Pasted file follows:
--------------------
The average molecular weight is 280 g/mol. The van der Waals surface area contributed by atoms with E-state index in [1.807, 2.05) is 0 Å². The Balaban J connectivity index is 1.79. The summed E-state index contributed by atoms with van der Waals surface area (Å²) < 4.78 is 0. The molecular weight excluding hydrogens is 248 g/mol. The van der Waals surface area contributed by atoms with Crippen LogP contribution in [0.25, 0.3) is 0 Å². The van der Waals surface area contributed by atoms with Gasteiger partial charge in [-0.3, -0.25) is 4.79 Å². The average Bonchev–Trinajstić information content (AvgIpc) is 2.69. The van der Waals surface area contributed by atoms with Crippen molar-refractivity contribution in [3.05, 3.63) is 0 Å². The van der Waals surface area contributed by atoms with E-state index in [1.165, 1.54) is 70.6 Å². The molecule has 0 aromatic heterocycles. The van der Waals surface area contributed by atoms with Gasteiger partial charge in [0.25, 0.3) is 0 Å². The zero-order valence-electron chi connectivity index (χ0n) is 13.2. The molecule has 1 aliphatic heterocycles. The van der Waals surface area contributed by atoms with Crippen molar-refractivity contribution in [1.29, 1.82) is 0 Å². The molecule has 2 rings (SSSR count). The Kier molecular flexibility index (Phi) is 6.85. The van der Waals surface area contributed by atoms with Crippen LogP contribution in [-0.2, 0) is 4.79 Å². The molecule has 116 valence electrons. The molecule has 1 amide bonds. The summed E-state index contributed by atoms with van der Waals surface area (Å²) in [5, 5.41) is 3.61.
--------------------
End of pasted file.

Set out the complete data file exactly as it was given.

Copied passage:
The average molecular weight is 280 g/mol. The van der Waals surface area contributed by atoms with E-state index in [1.807, 2.05) is 0 Å². The Balaban J connectivity index is 1.79. The summed E-state index contributed by atoms with van der Waals surface area (Å²) < 4.78 is 0. The molecular weight excluding hydrogens is 248 g/mol. The van der Waals surface area contributed by atoms with Crippen LogP contribution in [0.25, 0.3) is 0 Å². The van der Waals surface area contributed by atoms with Gasteiger partial charge in [-0.3, -0.25) is 4.79 Å². The average Bonchev–Trinajstić information content (AvgIpc) is 2.69. The van der Waals surface area contributed by atoms with Crippen molar-refractivity contribution in [3.05, 3.63) is 0 Å². The van der Waals surface area contributed by atoms with E-state index in [1.165, 1.54) is 70.6 Å². The molecule has 0 aromatic heterocycles. The van der Waals surface area contributed by atoms with Gasteiger partial charge in [0.25, 0.3) is 0 Å². The zero-order valence-electron chi connectivity index (χ0n) is 13.2. The molecule has 1 aliphatic heterocycles. The van der Waals surface area contributed by atoms with Crippen molar-refractivity contribution in [1.29, 1.82) is 0 Å². The molecule has 2 rings (SSSR count). The Kier molecular flexibility index (Phi) is 6.85. The van der Waals surface area contributed by atoms with Crippen LogP contribution in [-0.2, 0) is 4.79 Å². The molecule has 116 valence electrons. The molecule has 1 amide bonds. The summed E-state index contributed by atoms with van der Waals surface area (Å²) in [5, 5.41) is 3.61.